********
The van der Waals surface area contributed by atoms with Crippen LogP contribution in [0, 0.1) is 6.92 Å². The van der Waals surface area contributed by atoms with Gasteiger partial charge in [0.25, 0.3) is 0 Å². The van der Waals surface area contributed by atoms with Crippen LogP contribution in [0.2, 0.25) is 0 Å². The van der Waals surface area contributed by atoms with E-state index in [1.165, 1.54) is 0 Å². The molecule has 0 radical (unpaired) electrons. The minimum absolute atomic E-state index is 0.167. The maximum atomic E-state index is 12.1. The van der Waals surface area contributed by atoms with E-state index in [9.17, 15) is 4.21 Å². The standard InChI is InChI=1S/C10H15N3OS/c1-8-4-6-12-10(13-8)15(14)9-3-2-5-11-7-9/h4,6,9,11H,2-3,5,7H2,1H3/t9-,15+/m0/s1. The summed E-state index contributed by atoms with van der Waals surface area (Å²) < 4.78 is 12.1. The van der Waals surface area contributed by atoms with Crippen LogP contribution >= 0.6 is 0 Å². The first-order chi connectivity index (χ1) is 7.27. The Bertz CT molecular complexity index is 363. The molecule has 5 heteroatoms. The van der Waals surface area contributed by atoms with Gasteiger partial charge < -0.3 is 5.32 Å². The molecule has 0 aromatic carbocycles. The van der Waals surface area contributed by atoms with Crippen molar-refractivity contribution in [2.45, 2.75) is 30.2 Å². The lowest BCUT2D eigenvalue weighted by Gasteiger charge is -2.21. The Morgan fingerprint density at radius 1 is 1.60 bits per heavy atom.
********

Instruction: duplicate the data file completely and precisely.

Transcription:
The van der Waals surface area contributed by atoms with Crippen LogP contribution in [0, 0.1) is 6.92 Å². The van der Waals surface area contributed by atoms with Gasteiger partial charge in [0.25, 0.3) is 0 Å². The van der Waals surface area contributed by atoms with Crippen LogP contribution in [0.2, 0.25) is 0 Å². The van der Waals surface area contributed by atoms with E-state index in [1.165, 1.54) is 0 Å². The molecule has 0 radical (unpaired) electrons. The minimum absolute atomic E-state index is 0.167. The maximum atomic E-state index is 12.1. The van der Waals surface area contributed by atoms with E-state index in [9.17, 15) is 4.21 Å². The standard InChI is InChI=1S/C10H15N3OS/c1-8-4-6-12-10(13-8)15(14)9-3-2-5-11-7-9/h4,6,9,11H,2-3,5,7H2,1H3/t9-,15+/m0/s1. The summed E-state index contributed by atoms with van der Waals surface area (Å²) < 4.78 is 12.1. The van der Waals surface area contributed by atoms with Crippen LogP contribution >= 0.6 is 0 Å². The first-order chi connectivity index (χ1) is 7.27. The Bertz CT molecular complexity index is 363. The molecule has 5 heteroatoms. The van der Waals surface area contributed by atoms with Gasteiger partial charge < -0.3 is 5.32 Å². The molecule has 0 aromatic carbocycles. The van der Waals surface area contributed by atoms with Crippen molar-refractivity contribution in [2.45, 2.75) is 30.2 Å². The lowest BCUT2D eigenvalue weighted by Gasteiger charge is -2.21. The Morgan fingerprint density at radius 1 is 1.60 bits per heavy atom.